OTISVILLE FEDERAL PRISON RESTRICTS INMATES FROM RECEIVING ORIGINAL MAIL
*New modified procedures at prison prevents inmates from receiving personal letters and other general correspondence.
*Prison claims illicit drugs are being sent in through the mail to enact new procedures.
*To ensure safety and security of the prison, staff, and inmates new policy is being adopted.
Otisville, New York -- The warden of the Federal Correctional Institution Otisville, J. Petrucci, issued a memo to the inmate population today enacting a new local policy that will effectively cut off all original letters and other general correspondence from being received by the inmates. According to the memo there is a threat to the safety and security of the prison staff and inmates due to narcotics and other controlled substances being sent in through the mail. The new policy will photocopy all letters and envelopes and these copies will be forwarded to the inmate. The original material will be destroyed after 30 days unless the inmate, at their own expense, requests to have the material mailed home. This new policy is slated to go into effect on August 3rd.
"The introduction of narcotics and other prohibited controlled substances through the mail continue to pose a threat to the security of FCI Otisville, NY and to the safety of staff and inmates." --J. Petrucci, Warden
Inmates across the nation have already experienced a separation from family and loved ones when in-person visits were cancelled due to the Covid-19 pandemic. Even though this new policy has been rumored for some time it didn't lessen the blow to inmates who depend on their connection with their mothers, fathers, children, spouses, sweethearts, friends, and spiritual leaders, among others. Although the inmates are being provided with "photo copies", it just is not the same as the real thing for them. Often, letters take on the scent of the writer which enhances the connection, closeness, and memories for the reader. The ability to touch something that was known to be handled by a loved one can be emotionally supportive. Seeing one's child's drawing can invoke parental pride and strong feelings. Letters can be profoundly personal in many ways, many of which we usually don't think of or take for granted. By providing simple photo copies of these valuable items, and then destroying them robs these people of their intimate connections.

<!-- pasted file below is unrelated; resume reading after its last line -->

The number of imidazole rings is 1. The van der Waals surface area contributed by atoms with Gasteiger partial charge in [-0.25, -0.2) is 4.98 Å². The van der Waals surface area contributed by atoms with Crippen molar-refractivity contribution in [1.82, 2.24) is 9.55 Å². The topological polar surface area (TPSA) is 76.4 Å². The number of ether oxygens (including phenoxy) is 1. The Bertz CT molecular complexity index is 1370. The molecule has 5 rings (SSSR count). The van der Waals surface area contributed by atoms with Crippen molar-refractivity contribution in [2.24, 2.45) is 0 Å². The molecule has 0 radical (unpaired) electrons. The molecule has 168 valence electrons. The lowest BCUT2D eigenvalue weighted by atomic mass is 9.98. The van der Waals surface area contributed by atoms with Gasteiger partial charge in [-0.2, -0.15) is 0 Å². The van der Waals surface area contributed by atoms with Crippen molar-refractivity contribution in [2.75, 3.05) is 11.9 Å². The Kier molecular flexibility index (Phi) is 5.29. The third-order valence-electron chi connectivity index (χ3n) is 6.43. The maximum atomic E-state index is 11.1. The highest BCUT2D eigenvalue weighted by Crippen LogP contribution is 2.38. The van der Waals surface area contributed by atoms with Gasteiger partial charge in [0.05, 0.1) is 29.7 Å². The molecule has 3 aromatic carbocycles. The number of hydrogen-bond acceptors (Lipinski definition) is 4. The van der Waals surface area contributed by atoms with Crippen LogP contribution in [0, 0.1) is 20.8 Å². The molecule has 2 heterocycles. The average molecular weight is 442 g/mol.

Contrary to popular belief, much of the illicit drugs and contraband that are introduced to our nation's prisons do not come in through the mail or visitation, but through the prison guards themselves who will bring in just about anything for a fee. Prison administration will not admit to this or acknowledge this publically. Putting blame on the inmates serves their own agenda as the "thin blue line" of self protection also extends to prison staff. In addition, framing the inmates as dangerous and the purveyors of ongoing crime helps the prison administration's continued requests for higher wages, additional staff, and greater budgets in order to protect society from those so called "dangerous evil villains".
Taken at face value this new policy may sound reasonable, however, it can have a much deeper impact to the continued dehumanizing tactics of the prison system. If the purpose of prison is to rehabilitate and make a better citizen to reenter society then putting a deeper wedge between those very people and their families and loved ones is not the answer. Prison systems must focus more on education, training, and preparedness for reentering society than on supposed security issues of their own making. As Victor Hugo once said, "He who opens a school door closes a prison", but is that what the prison industrial complex really wants?